Multcolib Research Picks: Mid-20th century bridge tenders book club
Annotation:Marco Polo's vivid descriptions of the splendid cities and people he encountered on his journey along the Silk Road through the Middle East, South Asia, and China opened a window for his Western readers onto the fascinations of the East and continued to grow in popularity over the succeeding centuries.
Annotation:The Worst Journey in the World recounts Robert Falcon Scott's ill-fated expedition to the South Pole. Apsley Cherry-Garrard--the youngest member of Scott's team and one of three men to make and survive the notorious Winter Journey--draws on his firsthand experiences as well as the diaries of his compatriots to create a stirring and detailed account of Scott's legendary expedition. Originally published in 1922.
Annotation:In his classic book (1926), T.E. Lawrence--forever known as Lawrence of Arabia--recounts his role in the origin of the modern Arab world. At first a shy Oxford scholar and archaeologist with a facility for languages, he joined and went on to lead the Arab revolt against the Ottoman Turks while the rest of the world was enmeshed in World War I.
Annotation:His mind crowded with vivid images of Africa, Graham Greene set off in 1935 to discover Liberia, a remote and unfamiliar republic founded for released slaves. Now with a new introduction by Paul Theroux, Journey Without Maps is the spellbinding record of Greene's journey.
Annotation:Written in 1935, Sinclair Lewis' political satire depicts the United States ruled by a President who slowly morphs into a dictator. It astonishingly mimics developments in Nazi Germany before they happened. Noted as one of the most popular reads by bridge tenders in 1944 (Books Taken Bridge Men, Library Offers Delivery Service, Oregonian, October 8, 1944, page 19).
Annotation:Published in 1951, The Sea Around Us was a phenomenal success. Rachel Carson's rare ability to combine scientific insight with moving, poetic prose catapulted her book to first place on The New York Times bestseller list, where it remained on top for thirty-one consecutive weeks. A must read for anyone who works on or near the water.
Annotation:Originally published in 1958, Galbraith's classic on the "economic of abundance" is, in the words of the New York Times, "a compelling challenge to conventional thought." With customary clarity, eloquence, and humor, Galbraith cuts to the heart of what economic security means (and doesn't mean) in today's world and lays bare the hazards of individual and societal complacence about economic inequity.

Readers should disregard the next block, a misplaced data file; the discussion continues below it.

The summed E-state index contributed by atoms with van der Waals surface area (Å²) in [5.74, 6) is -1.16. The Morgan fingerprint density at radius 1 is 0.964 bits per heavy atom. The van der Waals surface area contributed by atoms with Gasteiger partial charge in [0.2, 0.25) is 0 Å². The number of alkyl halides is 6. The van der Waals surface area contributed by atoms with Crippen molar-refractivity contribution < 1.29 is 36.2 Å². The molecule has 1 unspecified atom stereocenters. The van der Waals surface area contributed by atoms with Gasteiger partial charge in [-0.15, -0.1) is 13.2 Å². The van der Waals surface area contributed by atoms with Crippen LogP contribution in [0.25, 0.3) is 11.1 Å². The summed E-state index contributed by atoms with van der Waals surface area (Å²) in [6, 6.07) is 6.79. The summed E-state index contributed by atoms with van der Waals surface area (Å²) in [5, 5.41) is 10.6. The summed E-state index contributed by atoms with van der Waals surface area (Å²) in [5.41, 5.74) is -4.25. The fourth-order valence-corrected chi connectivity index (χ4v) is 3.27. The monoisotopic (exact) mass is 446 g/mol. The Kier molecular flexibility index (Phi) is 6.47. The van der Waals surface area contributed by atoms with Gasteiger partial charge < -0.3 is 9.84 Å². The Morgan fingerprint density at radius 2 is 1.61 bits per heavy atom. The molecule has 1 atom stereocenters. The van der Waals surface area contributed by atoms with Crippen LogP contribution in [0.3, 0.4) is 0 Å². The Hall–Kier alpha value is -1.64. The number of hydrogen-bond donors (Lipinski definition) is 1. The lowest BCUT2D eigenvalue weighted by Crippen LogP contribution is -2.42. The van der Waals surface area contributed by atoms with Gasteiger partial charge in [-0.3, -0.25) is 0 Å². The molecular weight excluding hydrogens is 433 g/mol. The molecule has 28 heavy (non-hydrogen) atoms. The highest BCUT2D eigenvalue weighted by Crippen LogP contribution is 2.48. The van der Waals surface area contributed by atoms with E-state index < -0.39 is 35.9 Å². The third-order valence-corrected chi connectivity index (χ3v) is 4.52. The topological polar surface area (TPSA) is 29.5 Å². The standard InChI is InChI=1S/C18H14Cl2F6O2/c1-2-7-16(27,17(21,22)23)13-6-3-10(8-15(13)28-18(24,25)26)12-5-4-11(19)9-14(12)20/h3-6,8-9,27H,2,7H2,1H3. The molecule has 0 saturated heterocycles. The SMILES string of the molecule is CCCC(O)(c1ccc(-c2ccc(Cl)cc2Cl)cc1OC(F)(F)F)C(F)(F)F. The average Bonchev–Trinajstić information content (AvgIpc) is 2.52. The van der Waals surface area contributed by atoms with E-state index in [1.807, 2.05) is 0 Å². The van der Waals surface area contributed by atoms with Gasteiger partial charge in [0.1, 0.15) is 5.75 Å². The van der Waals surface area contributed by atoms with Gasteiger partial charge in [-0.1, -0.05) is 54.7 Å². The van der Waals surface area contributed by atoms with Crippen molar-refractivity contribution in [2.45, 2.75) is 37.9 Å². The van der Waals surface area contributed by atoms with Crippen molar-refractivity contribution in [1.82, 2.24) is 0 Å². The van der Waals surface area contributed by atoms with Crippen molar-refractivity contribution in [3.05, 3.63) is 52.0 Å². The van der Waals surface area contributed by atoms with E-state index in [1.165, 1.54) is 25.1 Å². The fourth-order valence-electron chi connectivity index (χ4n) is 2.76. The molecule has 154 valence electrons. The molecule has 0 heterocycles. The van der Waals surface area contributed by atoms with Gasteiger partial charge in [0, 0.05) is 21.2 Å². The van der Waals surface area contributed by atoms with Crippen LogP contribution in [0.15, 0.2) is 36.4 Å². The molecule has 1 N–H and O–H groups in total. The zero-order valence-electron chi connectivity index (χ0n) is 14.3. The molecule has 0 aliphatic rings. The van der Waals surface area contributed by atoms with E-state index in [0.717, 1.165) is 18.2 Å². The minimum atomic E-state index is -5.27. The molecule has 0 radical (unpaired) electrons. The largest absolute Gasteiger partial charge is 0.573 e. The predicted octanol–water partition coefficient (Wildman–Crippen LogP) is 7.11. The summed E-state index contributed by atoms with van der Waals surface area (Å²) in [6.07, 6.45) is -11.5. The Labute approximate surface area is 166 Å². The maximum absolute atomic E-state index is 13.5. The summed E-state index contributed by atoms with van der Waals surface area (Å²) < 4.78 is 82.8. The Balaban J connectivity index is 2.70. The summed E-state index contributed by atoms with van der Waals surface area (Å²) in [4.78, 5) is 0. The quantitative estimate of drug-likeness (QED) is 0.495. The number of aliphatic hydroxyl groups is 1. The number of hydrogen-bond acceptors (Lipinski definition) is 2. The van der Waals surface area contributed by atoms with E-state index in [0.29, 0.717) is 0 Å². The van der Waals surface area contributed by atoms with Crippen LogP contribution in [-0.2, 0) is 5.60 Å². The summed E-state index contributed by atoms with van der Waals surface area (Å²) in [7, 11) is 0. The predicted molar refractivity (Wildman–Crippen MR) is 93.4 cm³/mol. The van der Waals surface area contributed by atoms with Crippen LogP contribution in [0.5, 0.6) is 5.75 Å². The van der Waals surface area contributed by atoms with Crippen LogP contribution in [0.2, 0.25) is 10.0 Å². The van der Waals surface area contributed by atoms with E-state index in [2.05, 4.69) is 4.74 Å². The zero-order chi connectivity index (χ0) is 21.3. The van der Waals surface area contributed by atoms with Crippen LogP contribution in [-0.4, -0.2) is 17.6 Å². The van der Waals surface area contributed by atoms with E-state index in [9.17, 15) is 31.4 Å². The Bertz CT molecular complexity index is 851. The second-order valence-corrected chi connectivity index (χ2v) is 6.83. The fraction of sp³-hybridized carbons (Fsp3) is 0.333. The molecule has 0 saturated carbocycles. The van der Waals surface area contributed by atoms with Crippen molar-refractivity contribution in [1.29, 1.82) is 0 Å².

Annotation:Inside Russia today, if today is 1958. Gunther was famous in his time for his "Inside" series books. For each book, Gunther traveled extensively, interviewed political, social, and business leaders, and talked with average people. Request this classic from the Central library basement!
Annotation:A first-hand account, from a Hungarian teenager's point of view, of the Hungarian 1956 uprising. Book is pictured in image, Librarian delivers books to a bridge tender, 1963 from our 150 Years of Library Memories Collection. See blog post below for details.
Annotation:In 1962 when "searching for America" was not yet the cliche it has since become, Steinbeck hit the highways with his French poodle, Charley. In a custom-built camper he named Rosinante after Don Quixote's steed, the two traveled the country--10,000 miles and 34 states. Their varied experiences comprise several slices of small-town, back-roads Americana. Perfect for the 1960's armchair traveler.
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From 1919 to well into the 1970's the Library Association of Portland offered a delivery service to the bridge tenders of the Willamette River Bridges. At one time the Broadway, Hawthorne, Morrison, Steel, and Burnside Bridges were all deposit stations for book outreach. Librarians delivered books to bridge tenders whose life stories would make as interesting reading as the books they received. Favorite subjects included travel, history, and horses. What would you request from the library to wile away the quiet and isolated hours as a Mid 20th century bridge tender? Here is an imaginative list to get you reading back in time.